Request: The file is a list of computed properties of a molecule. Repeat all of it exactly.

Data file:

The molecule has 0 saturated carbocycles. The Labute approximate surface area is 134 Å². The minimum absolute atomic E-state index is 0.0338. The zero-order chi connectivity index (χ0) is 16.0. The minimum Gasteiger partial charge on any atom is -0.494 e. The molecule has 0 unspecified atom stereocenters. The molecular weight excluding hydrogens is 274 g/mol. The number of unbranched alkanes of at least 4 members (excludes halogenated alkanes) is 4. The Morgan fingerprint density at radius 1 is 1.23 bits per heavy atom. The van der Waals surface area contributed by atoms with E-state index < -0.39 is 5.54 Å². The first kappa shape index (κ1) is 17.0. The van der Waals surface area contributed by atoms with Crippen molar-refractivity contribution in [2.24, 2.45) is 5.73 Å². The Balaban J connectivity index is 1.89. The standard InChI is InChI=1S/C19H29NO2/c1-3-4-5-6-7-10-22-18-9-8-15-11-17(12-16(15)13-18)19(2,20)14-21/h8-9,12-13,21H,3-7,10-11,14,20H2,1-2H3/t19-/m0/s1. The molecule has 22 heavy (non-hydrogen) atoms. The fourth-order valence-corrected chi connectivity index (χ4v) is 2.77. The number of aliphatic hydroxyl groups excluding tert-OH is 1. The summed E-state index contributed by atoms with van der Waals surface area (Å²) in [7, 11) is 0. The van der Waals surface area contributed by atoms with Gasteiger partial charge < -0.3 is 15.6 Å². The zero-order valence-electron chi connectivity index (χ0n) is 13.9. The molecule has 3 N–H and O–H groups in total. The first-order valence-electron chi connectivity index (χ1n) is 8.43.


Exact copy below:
The molecule has 0 saturated carbocycles. The Labute approximate surface area is 134 Å². The minimum absolute atomic E-state index is 0.0338. The zero-order chi connectivity index (χ0) is 16.0. The minimum Gasteiger partial charge on any atom is -0.494 e. The molecule has 0 unspecified atom stereocenters. The molecular weight excluding hydrogens is 274 g/mol. The number of unbranched alkanes of at least 4 members (excludes halogenated alkanes) is 4. The Morgan fingerprint density at radius 1 is 1.23 bits per heavy atom. The van der Waals surface area contributed by atoms with E-state index < -0.39 is 5.54 Å². The first kappa shape index (κ1) is 17.0. The van der Waals surface area contributed by atoms with Crippen molar-refractivity contribution in [2.24, 2.45) is 5.73 Å². The Balaban J connectivity index is 1.89. The standard InChI is InChI=1S/C19H29NO2/c1-3-4-5-6-7-10-22-18-9-8-15-11-17(12-16(15)13-18)19(2,20)14-21/h8-9,12-13,21H,3-7,10-11,14,20H2,1-2H3/t19-/m0/s1. The molecule has 22 heavy (non-hydrogen) atoms. The fourth-order valence-corrected chi connectivity index (χ4v) is 2.77. The number of aliphatic hydroxyl groups excluding tert-OH is 1. The summed E-state index contributed by atoms with van der Waals surface area (Å²) in [7, 11) is 0. The van der Waals surface area contributed by atoms with Gasteiger partial charge < -0.3 is 15.6 Å². The zero-order valence-electron chi connectivity index (χ0n) is 13.9. The molecule has 3 N–H and O–H groups in total. The first-order valence-electron chi connectivity index (χ1n) is 8.43.